Naturally when I got my 360, the first thing I did was rip a bunch of CD’s to it to create custom playlists. Unlike the original Xbox, the new one had a menu button that would allow you to play any music you wanted during any game. And with a USB port and wireless connectivity, streaming tunes from your iPod and computer made it easier than ever. But it wasn’t the same.

Yeah, I had an awesome time making a badass girl-powered soundtrack to inspire me to kick butt as Ayane in Dead or Alive 4, some thrashy stuff for mowing down my fellow gamers without mercy in Gears of War multiplayer, and an eclectic collection for adventuring in Kameo and I really enjoyed all of those games with my own music, but playing music over a game’s own soundtrack somehow just isn’t as awesome as a game designed to make your music its music, you know?

Not only that, but during the past gen the in-game soundtrack and voice acting became really vital the experience of most games as storytelling took center stage in a lot of titles. The wrong music could really spoil the mood in that kind of game the same way the right music could make experiences in older, simpler games more memorable.

walking dead zombie clem

“Oh. I just died in your arms tonight. Must have been something you saaaid….”

I mean, are you going to be playing Mass Effect and getting romantic with your crew member of choice while Slipknot screams about slitting your throat and fucking the wound in the background? Or perhaps have Puffy AmiYumi extolling the virtues of eternal friendship in saccharine J-pop harmony while beloved companions in Telltale’s The Walking Dead are torn apart before your eyes? No thanks. From a comedy standpoint, it’s freakin’ gold, but it would kind of spoil the intended dramatic effect.

Even in some shooters like the Halo games, the in-game music is such an important part of the dramatic tension and epic feel in the narrative that it would just seem wrong to put some random playlist in its place. Video games have become art, and with that distinction, the appeal of a custom soundtrack has lost a lot of its appeal to me. When I started running out of room on my hard drive, the music was among the first things I discarded. It felt a little bit sad.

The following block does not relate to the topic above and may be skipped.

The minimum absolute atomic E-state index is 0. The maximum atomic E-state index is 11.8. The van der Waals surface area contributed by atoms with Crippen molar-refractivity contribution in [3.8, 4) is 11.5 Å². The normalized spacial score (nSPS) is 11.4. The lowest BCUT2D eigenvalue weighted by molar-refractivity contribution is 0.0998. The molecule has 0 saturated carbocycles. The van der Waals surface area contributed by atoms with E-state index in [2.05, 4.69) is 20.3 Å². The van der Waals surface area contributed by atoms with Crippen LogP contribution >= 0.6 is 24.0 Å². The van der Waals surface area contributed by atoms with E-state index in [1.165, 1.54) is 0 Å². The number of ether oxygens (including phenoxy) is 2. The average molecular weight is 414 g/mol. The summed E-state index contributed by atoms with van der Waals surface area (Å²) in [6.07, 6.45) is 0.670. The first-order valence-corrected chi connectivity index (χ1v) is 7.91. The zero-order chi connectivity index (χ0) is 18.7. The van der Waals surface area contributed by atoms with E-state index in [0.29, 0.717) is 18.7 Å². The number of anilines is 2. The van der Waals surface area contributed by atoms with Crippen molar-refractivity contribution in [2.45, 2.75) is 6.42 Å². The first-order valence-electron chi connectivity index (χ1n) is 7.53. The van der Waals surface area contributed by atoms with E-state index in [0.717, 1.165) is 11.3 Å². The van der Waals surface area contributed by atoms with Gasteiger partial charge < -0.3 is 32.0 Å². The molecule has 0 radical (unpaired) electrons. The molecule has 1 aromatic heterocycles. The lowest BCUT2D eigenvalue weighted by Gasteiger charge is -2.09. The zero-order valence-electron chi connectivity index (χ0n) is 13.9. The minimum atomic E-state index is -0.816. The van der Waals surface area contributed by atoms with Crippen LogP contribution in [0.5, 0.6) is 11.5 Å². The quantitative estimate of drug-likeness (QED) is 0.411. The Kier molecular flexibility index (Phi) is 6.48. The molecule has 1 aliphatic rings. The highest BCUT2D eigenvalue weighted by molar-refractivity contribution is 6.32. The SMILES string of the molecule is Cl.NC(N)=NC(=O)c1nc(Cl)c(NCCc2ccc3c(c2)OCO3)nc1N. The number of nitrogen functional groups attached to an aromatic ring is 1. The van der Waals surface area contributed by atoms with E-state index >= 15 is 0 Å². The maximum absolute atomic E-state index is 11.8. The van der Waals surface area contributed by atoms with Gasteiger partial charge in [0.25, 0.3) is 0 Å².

It’s not that I would trade in the more sophisticated approach of modern gaming for the simplicity that lent itself to custom soundtracks, but I can’t help but feel nostalgic from time to time for that brief era where seamlessly combining my favorite music and my favorite hobby in digital bliss made for some really great times.

Dead or Alive 5 Ultimate brought the feature back and I was considering getting it based on that alone. But since I already bought DOA5 once and it was goddamn unplayable (literally; the game froze at least once an hour), all faith in Team Ninja is gone. I’m not buying a game again for custom soundtrack support when the first version was broken. Custom soundtrack revival: denied.

So yeah, I’ll miss you, custom soundtracks, and I don’t think we’ll be meeting again. But for that moment in time, you made my life and my games that much better and I’ll never forget the good times we had. But from here on out, I think my music collection and my game collection are going to have to remain separate and in some ways, that’s probably a good thing.

About Nick Verboon

I am a guy on the internet who writes stuff sometimes. Try and keep up. I used to write reviews Amazon and other sites under the moniker trashcanman before semi-retiring from my unpaid career for a while. But now I'm back in action writing columns for Unreality and Gamemoir. Enjoy. I